The AT client uses three basic concepts to acquire information about any accessible object in an application:
- Properties The client can read information about accessible objects. In some cases the client can also modify these properties; such as text in a line edit.
- Actions The client can invoke actions like pressing a button or .
- Relationships and Navigation The client can traverse from one accessible object to another, using the relationships between objects.
The QAccessibleInterface defines the API for these three concepts.
Relationships and Navigation
The functions childCount() and indexOfChild() return the number of children of an accessible object and the index a child object has in its parent. The childAt() function returns a child QAccessibleInterface that is found at a position. The child does not have to be a direct child. This allows bypassing intermediate layers when the parent already knows the top-most child. childAt() is used for hit testing (finding the object under the mouse).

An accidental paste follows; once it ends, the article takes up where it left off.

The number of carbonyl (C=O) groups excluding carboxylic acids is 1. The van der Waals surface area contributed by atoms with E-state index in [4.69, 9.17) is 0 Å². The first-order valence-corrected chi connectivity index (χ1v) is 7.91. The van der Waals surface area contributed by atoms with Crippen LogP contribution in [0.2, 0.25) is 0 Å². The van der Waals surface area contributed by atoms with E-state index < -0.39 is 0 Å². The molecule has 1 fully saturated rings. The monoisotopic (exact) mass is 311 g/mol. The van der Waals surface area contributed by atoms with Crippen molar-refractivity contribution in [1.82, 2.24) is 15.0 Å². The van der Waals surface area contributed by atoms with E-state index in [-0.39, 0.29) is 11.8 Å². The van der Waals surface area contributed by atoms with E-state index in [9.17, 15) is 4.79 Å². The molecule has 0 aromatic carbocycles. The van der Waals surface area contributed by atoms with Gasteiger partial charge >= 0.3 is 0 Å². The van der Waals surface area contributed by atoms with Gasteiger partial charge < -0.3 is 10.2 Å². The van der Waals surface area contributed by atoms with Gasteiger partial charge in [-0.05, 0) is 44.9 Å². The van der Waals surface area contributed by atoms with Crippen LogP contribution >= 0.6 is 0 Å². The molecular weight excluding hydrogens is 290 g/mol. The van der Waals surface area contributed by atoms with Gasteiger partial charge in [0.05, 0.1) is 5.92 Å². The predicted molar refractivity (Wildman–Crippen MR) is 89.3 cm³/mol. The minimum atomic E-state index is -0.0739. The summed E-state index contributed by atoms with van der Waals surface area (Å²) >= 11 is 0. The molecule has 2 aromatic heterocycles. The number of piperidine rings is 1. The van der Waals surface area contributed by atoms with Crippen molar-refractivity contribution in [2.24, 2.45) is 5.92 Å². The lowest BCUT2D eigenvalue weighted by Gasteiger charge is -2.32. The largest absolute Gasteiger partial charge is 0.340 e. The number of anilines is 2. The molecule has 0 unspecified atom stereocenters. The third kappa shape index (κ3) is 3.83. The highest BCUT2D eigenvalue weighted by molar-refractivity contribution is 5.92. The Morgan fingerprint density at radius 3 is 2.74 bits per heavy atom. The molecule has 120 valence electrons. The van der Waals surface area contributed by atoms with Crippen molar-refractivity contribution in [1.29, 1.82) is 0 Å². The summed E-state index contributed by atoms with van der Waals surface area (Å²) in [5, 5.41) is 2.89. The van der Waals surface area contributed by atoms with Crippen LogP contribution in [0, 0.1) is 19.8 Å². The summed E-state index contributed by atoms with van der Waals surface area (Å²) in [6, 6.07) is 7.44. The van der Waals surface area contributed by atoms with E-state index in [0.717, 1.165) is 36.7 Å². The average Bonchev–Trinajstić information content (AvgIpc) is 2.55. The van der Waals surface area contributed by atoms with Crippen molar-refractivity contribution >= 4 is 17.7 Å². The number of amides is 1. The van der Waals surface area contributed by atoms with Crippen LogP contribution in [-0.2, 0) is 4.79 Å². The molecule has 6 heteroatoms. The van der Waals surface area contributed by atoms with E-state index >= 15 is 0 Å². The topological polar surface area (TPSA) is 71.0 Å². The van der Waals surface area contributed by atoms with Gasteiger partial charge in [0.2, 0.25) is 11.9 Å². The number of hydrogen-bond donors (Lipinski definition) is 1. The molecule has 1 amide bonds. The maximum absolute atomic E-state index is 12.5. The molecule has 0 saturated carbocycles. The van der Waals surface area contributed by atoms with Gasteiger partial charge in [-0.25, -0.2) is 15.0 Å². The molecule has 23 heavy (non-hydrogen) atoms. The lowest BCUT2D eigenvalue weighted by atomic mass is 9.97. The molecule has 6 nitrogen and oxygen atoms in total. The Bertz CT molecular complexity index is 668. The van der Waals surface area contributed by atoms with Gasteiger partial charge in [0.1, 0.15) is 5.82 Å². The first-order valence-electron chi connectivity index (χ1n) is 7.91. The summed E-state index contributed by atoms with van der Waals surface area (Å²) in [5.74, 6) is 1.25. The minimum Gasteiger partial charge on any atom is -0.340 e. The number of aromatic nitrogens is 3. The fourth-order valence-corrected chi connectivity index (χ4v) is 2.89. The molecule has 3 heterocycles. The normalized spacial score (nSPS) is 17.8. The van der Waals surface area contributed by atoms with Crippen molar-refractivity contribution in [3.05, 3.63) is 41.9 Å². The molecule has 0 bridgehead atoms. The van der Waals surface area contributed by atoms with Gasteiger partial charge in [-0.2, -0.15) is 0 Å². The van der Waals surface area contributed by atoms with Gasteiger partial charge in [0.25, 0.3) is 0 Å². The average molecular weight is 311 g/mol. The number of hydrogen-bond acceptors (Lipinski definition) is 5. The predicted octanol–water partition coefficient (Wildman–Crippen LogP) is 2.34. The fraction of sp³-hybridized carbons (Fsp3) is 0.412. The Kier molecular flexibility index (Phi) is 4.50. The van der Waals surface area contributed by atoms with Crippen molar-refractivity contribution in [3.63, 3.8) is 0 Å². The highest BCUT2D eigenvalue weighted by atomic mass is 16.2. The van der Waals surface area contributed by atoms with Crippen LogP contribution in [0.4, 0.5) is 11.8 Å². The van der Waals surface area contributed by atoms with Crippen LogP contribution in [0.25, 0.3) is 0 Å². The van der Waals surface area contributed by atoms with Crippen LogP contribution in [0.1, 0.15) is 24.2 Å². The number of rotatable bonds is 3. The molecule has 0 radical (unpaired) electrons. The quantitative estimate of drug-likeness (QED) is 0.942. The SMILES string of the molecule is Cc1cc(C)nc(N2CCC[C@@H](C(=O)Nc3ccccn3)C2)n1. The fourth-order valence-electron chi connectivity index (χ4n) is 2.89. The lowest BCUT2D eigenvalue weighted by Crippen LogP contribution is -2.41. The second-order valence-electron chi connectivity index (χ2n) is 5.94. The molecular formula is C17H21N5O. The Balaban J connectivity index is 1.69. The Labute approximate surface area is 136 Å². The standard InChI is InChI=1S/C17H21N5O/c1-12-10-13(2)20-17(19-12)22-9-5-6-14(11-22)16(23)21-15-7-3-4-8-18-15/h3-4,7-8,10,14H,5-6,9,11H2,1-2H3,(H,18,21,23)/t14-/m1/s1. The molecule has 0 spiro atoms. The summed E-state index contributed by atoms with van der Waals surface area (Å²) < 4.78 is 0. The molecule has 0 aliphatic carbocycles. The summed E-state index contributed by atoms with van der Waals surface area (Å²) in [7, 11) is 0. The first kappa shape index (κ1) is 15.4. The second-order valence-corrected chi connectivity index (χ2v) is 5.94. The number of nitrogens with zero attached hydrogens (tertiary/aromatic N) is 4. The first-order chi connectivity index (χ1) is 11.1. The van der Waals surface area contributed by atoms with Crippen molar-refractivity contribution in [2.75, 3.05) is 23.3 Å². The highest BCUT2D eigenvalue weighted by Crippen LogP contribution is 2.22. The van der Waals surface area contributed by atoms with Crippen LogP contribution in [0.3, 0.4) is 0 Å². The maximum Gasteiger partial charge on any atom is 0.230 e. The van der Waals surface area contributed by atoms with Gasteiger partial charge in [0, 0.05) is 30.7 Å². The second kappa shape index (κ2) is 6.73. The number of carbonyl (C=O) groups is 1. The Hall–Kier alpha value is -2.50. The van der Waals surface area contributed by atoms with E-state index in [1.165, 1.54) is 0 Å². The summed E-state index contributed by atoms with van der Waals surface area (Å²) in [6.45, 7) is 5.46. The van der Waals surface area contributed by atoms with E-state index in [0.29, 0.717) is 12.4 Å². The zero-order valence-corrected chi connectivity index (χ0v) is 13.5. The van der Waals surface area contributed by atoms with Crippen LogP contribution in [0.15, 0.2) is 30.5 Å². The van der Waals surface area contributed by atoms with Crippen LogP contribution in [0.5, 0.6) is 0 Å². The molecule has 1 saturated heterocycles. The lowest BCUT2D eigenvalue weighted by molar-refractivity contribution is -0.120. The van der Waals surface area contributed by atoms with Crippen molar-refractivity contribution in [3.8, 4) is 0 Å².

The relations() function provides information about the relations an object has to other objects, and parent() and child() allows traversing from one object to another object.
The central property of an accessible objects is what role() it has. Different objects can have the same role, e.g. both the "Add line" element in a scroll bar and the
OK button in a dialog have the same role, "button". The role implies what kind of interaction the user can perform with the user interface element.
An object's state() property is a combination of different state flags and can describe both how the object's state differs from a "normal" state, e.g. it might be unavailable, and also how it behaves, e.g. it might be selectable.